Live From Rio 2016: Veteran NBC Graphics Team Designs Package Inspired by Brazilian Culture
More than in any recent Olympic Games, NBC Olympics is making the host city the star of its creative and production processes here in Rio. Nowhere is that more evident than in the network’s highly robust — and in-house–built — graphics package.
David Barton and John Schleef, working their sixth Olympic Games as NBC Sports’ lead art directors — have spent months researching and designing a graphics package that they feel fully encapsulates the spirit of these Games and, more important, the spirit of Rio de Janeiro.
“We always start with where are we and how important is that?,” says Barton. “At the start, we’re selling, and the sell of Rio is just as important as the sell of the Games themselves. This is a special circumstance. Everyone wants to be here, so that culture element of it becomes so important. We wanted to make a package that showed that this is the place to be.”
The goal was to fully embrace the inspirations from the city’s culture, landscaping, architecture, and more. Barton, Schleef, and members of their team spent weeks touring and photographing locations throughout Rio, including iconic landmarks Christ the Redeemer, Sugarloaf Mountain, and the Escadaria Selarón.
NBC hired graphics-design firm Trollbäck + Co. on the design of the primary NBC Rio Olympics logo, but the entire package beyond that was built in-house by NBC artists. In a truly collaborative process, all ideas and inspirations from the team’s research were thrown on the table, heads were put together, and plans were made for all forms of graphics, including animations, transitions, backgrounds, lower-thirds, etc.
“That’s the creative process they have as artists,” says Phil Paully, director, graphics engineering and operations, NBC Sports and NBC Olympics. “That’s a talent that you can’t just go and get. It’s a whole lot more than placing the time in a box. I couldn’t be more proud of these guys.”
It’s a veteran team in the graphics department in Rio, with four members of the team having worked more than 10 Olympics together. That includes Paully, who is working his 11th Games, beginning in Barcelona in 1992.
A total of 12 graphics operators are onsite, with Barton and Schleef running two groups of four artists working at any given time on nine machines. Crews are knocking out 12-hour shifts per day and editing on Mac Pros, each equipped with a 16-TB G-Technology G-Raid.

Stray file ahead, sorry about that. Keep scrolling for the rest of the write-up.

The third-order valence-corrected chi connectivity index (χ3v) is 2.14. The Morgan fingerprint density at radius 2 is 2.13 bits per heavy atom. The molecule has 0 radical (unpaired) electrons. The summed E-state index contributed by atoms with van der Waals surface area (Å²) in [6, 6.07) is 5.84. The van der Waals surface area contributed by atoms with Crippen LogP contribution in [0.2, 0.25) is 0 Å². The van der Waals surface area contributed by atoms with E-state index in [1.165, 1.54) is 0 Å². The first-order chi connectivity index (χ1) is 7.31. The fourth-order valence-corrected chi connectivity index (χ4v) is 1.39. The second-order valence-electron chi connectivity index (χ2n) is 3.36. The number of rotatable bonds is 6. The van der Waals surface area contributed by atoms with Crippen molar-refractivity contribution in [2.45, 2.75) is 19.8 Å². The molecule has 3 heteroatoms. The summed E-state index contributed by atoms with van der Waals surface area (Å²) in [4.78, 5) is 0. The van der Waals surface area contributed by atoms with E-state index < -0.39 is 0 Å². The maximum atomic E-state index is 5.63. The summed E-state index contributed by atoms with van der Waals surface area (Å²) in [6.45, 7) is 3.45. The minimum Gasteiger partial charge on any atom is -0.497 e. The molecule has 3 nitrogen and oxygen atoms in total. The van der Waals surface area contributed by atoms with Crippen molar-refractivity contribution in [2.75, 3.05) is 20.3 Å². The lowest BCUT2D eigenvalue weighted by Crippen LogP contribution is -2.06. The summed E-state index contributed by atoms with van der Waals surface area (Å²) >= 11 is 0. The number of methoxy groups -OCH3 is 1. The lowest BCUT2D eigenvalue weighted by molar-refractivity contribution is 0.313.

Editors are working at a blazing speed thanks to a custom-built render farm that Pauly cobbled together himself and brought to Rio. The render farm is made of 10 Mac Minis and four Alienware computers (the kind typically used for gaming) and is running 72 processors. Says Paully: “We are doing two-hour renders in two minutes.”
In this era of at-home workflows, he says it’s a no-brainer to want to handle rendering onsite.
“We [used the network at the 2012 Sochi Olympics], and that was excruciatingly, painfully slow,” he explains. “Here we have immediate results. There’s no way you are going to get fast enough transport back and forth. When it’s here, you send your things in to render, it goes into a very fast server, and, once it’s there, it hits the other boxes and flies.”
The render farm is just one of a few new elements in the backbone of the graphics workflow at Rio. On the backend, EMC Isilon (400 TB) and Aberdeen servers are being used as content-management sources, in addition to the help of a FileCatalyst file-transfer solution. The team is also using ChyronHego Mosaic with Matrox cards for everything at the IBC. The Mosaic is used for scoring data and all lower thirds, transitions, etc., and is offering the crew lots of flexibility.
“One of the reasons we use ChyronHego is, I think the manual control and interaction between the producer and the graphic world is so important,” says Paully. “The automation of something and pressing a button and watching a bunch of things animate is nice and wonderful and does a show, but you’re seeing such creative energy here. Our team is very strong, and they can shift things on the fly. That’s their talent.”
The graphics team also benefited greatly from significantly less stressful setup in Rio, thanks to the prefab work done at NBC Sports Group’s Stamford, CT, facility prior to the Games and overseen by NBC Olympics VP, IBC Engineering, Terry Adams. That work was able to wipe out three days typically needed to install the system onsite.
“Engineering-wise, this has been a very satisfying [Olympics],” says Paully. “We are trying some new things, and they are working.”
Will many of these new changes set a precedent for future Olympics? Paully sure hopes so.
“Doing everything in advance like this saves time, saves money,” he says, “and, although it looks like it’s costing more upfront, the result is a lot of time, sweat, and effort that we don’t have to extend anymore.”